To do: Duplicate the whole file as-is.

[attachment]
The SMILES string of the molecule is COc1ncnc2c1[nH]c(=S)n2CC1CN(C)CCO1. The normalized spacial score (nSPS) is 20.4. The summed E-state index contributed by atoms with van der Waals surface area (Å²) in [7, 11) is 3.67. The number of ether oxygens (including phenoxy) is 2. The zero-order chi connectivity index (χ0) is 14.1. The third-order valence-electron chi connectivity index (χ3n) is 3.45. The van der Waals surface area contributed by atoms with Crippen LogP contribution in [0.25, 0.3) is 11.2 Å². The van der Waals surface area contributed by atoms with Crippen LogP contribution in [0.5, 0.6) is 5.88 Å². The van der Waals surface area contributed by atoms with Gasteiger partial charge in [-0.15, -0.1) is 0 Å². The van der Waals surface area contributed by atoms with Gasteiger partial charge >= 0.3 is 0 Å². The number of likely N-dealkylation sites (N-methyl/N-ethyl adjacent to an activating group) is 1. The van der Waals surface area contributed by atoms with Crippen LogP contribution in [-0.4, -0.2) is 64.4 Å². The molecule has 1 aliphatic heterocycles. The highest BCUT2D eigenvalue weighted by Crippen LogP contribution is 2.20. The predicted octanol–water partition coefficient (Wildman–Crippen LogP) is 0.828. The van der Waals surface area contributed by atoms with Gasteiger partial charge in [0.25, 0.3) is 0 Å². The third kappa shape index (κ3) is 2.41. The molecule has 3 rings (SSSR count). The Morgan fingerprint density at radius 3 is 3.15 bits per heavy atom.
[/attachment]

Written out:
The SMILES string of the molecule is COc1ncnc2c1[nH]c(=S)n2CC1CN(C)CCO1. The normalized spacial score (nSPS) is 20.4. The summed E-state index contributed by atoms with van der Waals surface area (Å²) in [7, 11) is 3.67. The number of ether oxygens (including phenoxy) is 2. The zero-order chi connectivity index (χ0) is 14.1. The third-order valence-electron chi connectivity index (χ3n) is 3.45. The van der Waals surface area contributed by atoms with Crippen LogP contribution in [0.25, 0.3) is 11.2 Å². The van der Waals surface area contributed by atoms with Crippen LogP contribution in [0.5, 0.6) is 5.88 Å². The van der Waals surface area contributed by atoms with Gasteiger partial charge in [-0.15, -0.1) is 0 Å². The van der Waals surface area contributed by atoms with Gasteiger partial charge >= 0.3 is 0 Å². The number of likely N-dealkylation sites (N-methyl/N-ethyl adjacent to an activating group) is 1. The van der Waals surface area contributed by atoms with Crippen LogP contribution in [-0.4, -0.2) is 64.4 Å². The molecule has 1 aliphatic heterocycles. The highest BCUT2D eigenvalue weighted by Crippen LogP contribution is 2.20. The predicted octanol–water partition coefficient (Wildman–Crippen LogP) is 0.828. The van der Waals surface area contributed by atoms with Gasteiger partial charge in [0.25, 0.3) is 0 Å². The third kappa shape index (κ3) is 2.41. The molecule has 3 rings (SSSR count). The Morgan fingerprint density at radius 3 is 3.15 bits per heavy atom.